A true Kentucky Mint Julep, from The Bluegrass Tavern in Lexington, KY
In social settings, regardless of what city I’m in, one question comes up repeatedly as soon as I reveal that I hail from the Bluegrass State.
“Do you drink mint juleps?”
It could be the third Thursday in November, and for some reason all anyone wants to talk about from that moment forward is the Kentucky Derby and its ubiquitous cocktail. Inevitably someone in the crowd either makes “the best mint julep” or knows someone else that does. Sidebar conversations tend to break out at that point over whether the julep should be “strong” or “sweet”, whether the mint is incorperated as an essential element or used more as garnish. It’s no wonder there is confusion among outsiders over how to make a proper mint julep. Kentuckians can’t agree on the correct preparation either. Books have been written on the subject. It would not surprise me to discover a thesis at the University of Kentucky has been written on “The Psychological and Social Aspects of the Proper Preparation of the Mint Julep Cocktail”, such is the level of diverse opinion on the subject.
The dining room at Greenwich Hall.
The advantage of having a group of friends who love to cook is that if one isn’t planning a dinner party anytime soon, you can bet another one will. For the past two months I’ve been distracted by my imminent (and now thankfully completed) move back to Lexington from Georgetown. As a result my kitchen has been less than hospitable since shortly after New Year’s. Fortunately, I have friends more than willing to take on the hosting duties. And after all, an occasional change of venue does us all good.
So it was on two separate occasions over the last six weeks that I found myself – not in the increasingly uncozy confines of the Shenandoah Supper Club homebase – but several miles away among the scenic backdrop of northern Fayette County. The house at Greenwich Hall Farm dates back to the 1880’s, and has all the charm one would expect of the small horse farms that still dot the countryside in and around Lexington. Amid the budding trees and brightly blooming flowers of an early spring, touched with the ever shortening shadows of a March sunset, a group of us gathered in the kitchen to welcome in the change of season and shake off the last vestiges of our fortunately mild winter.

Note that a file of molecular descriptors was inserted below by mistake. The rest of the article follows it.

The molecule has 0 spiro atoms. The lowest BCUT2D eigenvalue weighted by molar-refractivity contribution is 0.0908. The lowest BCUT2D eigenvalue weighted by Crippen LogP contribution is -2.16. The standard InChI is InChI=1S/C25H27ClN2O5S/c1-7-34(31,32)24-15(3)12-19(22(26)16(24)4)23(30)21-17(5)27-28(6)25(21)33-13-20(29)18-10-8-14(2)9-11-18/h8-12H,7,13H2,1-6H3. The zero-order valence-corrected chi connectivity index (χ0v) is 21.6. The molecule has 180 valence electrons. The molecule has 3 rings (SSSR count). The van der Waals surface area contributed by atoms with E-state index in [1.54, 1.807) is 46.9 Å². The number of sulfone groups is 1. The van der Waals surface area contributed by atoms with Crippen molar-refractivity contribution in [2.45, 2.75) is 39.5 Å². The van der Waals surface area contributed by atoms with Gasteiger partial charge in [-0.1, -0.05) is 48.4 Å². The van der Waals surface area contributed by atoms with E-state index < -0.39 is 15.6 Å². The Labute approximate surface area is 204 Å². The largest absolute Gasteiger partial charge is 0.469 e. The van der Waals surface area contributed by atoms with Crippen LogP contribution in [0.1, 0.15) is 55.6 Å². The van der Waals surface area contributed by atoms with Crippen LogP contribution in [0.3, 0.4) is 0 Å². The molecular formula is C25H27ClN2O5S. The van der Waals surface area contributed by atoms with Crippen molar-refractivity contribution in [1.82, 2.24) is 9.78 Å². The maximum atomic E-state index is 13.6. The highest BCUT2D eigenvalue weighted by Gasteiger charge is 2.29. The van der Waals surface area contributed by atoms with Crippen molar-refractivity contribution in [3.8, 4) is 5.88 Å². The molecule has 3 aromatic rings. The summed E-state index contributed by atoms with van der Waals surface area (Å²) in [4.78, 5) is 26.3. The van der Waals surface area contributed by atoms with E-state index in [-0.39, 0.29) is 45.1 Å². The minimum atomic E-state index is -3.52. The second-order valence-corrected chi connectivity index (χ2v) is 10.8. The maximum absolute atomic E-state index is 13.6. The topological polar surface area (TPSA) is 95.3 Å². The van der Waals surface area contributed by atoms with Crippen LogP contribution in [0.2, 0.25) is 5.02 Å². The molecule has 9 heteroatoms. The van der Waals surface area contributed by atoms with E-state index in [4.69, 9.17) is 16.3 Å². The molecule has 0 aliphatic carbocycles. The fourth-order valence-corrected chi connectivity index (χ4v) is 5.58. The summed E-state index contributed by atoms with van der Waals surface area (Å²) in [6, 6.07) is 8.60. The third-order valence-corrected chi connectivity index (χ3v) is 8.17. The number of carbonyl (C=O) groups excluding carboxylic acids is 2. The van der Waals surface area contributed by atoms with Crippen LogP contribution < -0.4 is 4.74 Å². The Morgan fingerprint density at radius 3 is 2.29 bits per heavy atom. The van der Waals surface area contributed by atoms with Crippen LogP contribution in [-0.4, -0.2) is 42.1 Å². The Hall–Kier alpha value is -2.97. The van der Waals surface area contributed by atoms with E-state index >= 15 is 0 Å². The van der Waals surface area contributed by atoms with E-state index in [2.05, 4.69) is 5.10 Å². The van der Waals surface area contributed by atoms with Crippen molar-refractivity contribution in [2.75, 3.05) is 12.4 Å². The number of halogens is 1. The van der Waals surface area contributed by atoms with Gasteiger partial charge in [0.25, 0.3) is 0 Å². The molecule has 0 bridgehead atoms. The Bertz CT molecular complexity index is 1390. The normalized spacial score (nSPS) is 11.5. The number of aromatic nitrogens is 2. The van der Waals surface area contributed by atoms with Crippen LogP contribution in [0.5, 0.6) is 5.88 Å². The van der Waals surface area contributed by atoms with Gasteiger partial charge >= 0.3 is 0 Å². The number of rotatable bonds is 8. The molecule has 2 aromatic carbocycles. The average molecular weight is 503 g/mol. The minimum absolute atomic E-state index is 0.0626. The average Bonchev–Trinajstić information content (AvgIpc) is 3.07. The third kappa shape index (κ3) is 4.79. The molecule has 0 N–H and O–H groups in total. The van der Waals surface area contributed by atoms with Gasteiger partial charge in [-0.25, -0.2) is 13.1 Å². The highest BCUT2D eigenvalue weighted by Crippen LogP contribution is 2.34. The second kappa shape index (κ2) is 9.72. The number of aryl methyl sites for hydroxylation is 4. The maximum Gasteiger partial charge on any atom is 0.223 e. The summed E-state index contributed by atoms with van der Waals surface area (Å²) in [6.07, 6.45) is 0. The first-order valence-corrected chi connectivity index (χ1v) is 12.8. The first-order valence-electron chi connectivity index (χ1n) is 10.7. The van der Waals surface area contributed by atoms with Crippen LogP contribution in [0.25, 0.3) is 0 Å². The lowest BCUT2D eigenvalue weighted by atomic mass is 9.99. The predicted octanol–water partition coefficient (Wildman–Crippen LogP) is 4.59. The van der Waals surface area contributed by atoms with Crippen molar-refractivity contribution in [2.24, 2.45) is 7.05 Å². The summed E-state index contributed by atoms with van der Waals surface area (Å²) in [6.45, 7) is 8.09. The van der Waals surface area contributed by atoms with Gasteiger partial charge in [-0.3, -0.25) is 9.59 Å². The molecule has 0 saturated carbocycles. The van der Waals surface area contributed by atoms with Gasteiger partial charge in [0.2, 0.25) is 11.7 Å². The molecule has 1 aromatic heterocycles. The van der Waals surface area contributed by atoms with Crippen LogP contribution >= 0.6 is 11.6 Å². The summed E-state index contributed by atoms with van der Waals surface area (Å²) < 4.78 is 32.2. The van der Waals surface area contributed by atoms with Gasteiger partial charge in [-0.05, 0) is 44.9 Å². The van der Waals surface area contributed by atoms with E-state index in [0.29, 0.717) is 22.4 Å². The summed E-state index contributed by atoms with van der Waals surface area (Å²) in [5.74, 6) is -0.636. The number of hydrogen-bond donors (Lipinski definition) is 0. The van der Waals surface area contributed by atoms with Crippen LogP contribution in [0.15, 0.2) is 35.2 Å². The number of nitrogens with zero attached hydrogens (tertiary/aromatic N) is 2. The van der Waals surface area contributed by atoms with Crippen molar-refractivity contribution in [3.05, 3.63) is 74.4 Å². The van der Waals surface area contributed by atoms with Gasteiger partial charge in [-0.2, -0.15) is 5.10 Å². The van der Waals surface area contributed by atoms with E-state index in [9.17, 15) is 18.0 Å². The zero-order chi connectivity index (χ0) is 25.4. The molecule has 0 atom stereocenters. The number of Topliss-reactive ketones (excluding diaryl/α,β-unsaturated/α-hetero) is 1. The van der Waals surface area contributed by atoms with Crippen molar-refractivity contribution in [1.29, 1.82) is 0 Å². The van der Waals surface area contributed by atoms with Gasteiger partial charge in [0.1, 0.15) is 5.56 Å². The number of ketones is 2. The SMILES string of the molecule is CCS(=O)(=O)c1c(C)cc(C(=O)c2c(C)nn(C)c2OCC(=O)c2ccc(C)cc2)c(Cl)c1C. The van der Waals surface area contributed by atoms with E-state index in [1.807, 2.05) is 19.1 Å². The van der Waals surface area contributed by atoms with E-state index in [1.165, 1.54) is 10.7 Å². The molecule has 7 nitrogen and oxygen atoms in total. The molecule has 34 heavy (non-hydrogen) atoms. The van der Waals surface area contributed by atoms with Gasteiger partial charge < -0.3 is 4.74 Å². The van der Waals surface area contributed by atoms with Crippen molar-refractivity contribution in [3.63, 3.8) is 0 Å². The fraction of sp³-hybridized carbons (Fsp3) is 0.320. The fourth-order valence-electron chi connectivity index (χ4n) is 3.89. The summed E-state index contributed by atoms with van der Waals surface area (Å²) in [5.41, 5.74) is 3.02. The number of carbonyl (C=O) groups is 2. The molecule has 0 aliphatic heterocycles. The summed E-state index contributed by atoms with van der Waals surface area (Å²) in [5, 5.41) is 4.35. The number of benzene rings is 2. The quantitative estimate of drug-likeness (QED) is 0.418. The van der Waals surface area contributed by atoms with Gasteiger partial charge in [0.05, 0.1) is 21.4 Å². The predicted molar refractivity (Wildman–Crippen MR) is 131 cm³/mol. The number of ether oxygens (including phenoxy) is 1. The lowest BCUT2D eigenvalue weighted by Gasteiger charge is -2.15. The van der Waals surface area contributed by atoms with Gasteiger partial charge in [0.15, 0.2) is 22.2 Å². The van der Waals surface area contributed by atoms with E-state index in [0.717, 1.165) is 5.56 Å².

The day started out cold and overcast with a brief mid morning drizzle, which contributed to holding the crowd down to around 20,000 people. But by the lunch break shortly after noon the weather for the 2012 Rolex Kentucky Three Day Event had turned gloriously sunny. There was nearly a 30 degree temperature swing in just a matter of hours, however the crowd gathered around the Head of the Lake fences – where we picnicked – enjoyed the shelter and shade provided by the trees as the competition got back under way. Some of us had been there since early morning and had already covered great distances across the entire swath of the Kentucky Horse Park’s 1200 acres. We were already tired, hungry and ready for a break.
Our tailgating reputation got a little national notice this week in the March issue of Chronicle Connections, from the publisher of The Chronicle of the Horse Magazine. Be sure to check out the magazine and the article by clicking here. And don’t forget about the full coverage of our events on the Tailgating Steeplechase Style tab above. Plans for this years event are well underway. We hope to see you at the Kentucky Horse Park in May for another fantastic race (and no rain this year!)